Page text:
The NHL does not encourage offence. Coaches prefer defence, and it seems too many media, bloggers and fans applaud solid defensive play over offence.
Players like Phil Kessel, Alexander Ovechkin, Taylor Hall and others are criticized because they aren’t “solid” defensively, even though they produce more points than 95% of the players in the league. If a skilled player makes a defensive miscue he is ripped, but when an reliable defensive player misses a great scoring chance, it is overlooked or we hear “It is not his role to score.”
I’m not in the group that wants to see low scoring, “solid” defence. I love hockey and it is my job to watch games, which is an awesome gig, but I find myself watching fewer games not involving the Oilers than ever.
I channel surf during games now. If Patrick Kane is on the ice I will watch his shift, but switch and return in a few minutes for his next one. Too much focus in hockey is on how to defend, rather than how to score, because it is easier to teach defensive hockey.
Most players won’t take risks. They will dump the puck in at the blueline rather than risk a turnover, and many of them don’t have the skills to handle the puck in traffic.
The game is faster than ever, but that doesn’t mean it is better. Players can get to a spot quicker, but outside of the elite players, most don’t have the hockey sense or skills to make plays in confined areas. If you skate well and work hard you can defend, but you need elite offensive ability to score and NHL coaches and systems are more focused on how to stymie offence, rather than create it.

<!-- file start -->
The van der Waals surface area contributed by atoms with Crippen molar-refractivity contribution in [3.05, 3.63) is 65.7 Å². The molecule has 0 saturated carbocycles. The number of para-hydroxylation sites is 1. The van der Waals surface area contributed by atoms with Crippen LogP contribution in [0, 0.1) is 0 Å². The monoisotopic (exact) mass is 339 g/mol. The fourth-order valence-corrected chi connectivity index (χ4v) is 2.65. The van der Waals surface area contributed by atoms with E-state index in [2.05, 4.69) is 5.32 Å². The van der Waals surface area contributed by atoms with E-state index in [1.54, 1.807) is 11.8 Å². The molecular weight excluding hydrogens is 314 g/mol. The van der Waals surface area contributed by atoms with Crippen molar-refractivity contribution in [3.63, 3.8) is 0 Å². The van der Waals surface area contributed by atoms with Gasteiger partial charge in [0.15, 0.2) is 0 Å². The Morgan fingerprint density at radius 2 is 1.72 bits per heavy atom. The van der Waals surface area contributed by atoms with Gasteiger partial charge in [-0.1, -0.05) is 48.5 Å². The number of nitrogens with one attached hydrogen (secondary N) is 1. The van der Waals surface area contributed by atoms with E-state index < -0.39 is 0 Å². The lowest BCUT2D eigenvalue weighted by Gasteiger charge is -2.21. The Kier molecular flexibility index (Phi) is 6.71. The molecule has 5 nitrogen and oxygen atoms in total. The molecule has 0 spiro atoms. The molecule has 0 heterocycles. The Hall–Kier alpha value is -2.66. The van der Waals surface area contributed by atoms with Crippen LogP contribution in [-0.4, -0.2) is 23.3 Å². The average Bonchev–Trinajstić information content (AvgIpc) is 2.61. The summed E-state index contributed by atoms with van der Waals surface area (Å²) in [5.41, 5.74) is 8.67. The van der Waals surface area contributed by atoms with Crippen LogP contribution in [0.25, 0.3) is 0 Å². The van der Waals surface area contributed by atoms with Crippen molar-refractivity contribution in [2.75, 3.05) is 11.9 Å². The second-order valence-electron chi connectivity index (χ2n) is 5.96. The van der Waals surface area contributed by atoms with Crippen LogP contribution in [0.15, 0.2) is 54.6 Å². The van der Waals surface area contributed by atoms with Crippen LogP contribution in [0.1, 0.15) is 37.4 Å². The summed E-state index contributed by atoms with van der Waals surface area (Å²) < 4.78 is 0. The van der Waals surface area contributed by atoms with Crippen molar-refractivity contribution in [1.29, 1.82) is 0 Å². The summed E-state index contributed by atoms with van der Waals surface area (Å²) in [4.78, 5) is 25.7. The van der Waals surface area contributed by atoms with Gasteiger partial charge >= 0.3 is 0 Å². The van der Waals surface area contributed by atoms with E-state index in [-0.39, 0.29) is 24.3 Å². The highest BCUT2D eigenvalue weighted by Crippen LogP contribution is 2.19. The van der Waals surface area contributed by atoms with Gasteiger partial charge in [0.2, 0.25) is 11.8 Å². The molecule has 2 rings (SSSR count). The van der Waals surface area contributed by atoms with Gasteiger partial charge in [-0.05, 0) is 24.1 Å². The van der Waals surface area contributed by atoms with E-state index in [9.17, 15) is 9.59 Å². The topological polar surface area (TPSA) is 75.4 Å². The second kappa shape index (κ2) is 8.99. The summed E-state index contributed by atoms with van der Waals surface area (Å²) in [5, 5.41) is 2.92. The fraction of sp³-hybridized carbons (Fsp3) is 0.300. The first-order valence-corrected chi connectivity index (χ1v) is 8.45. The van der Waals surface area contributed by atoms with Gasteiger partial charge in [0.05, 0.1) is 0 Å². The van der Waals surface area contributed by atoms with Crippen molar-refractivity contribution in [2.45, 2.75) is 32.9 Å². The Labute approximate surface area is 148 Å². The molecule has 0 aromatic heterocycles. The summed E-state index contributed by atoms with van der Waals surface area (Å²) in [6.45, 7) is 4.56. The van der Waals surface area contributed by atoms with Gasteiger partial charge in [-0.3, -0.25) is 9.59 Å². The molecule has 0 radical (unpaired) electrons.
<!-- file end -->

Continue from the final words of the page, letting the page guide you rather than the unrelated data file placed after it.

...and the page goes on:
Most coaches say, “Once they cross centre they are free to do what they want.” This is true, but with coaches teaching their players how to defend, but not spending as much time with the offensive players, of course offence will suffer.
Adding two more teams will only make it worse, but even if the NHL doesn’t expand I don’t think we would see a direction to add more excitement in the game.
We see fewer goals, fewer hits, fewer fights and fewer mistakes, and for me that equals diminished excitement.
Can we fix it?
I don’t see a quick fix. The NHL is big business and owners, GMs and coaches want to win, and their chances of success increase by playing sound defence. Today’s strategy is more about defence than offence, and until that philosophy changes, I don’t see offence increasing.
I do believe making the nets bigger makes sense. Goalies are much bigger and better than ever before. There simply isn’t as many holes to shoot at. I believe the guys who score 35+ goals now are incredibly skilled, because it is so difficult to score on goalies today, so an added inch to the net would help a bit, but I believe a philosophical change to hockey is needed.
Expansion makes financial sense for the owners, and creates more jobs for the players, but it will hurt the overall entertainment value.
Unless fans stop watching on TV or stop going to the games the NHL will not alter their defensive mindset.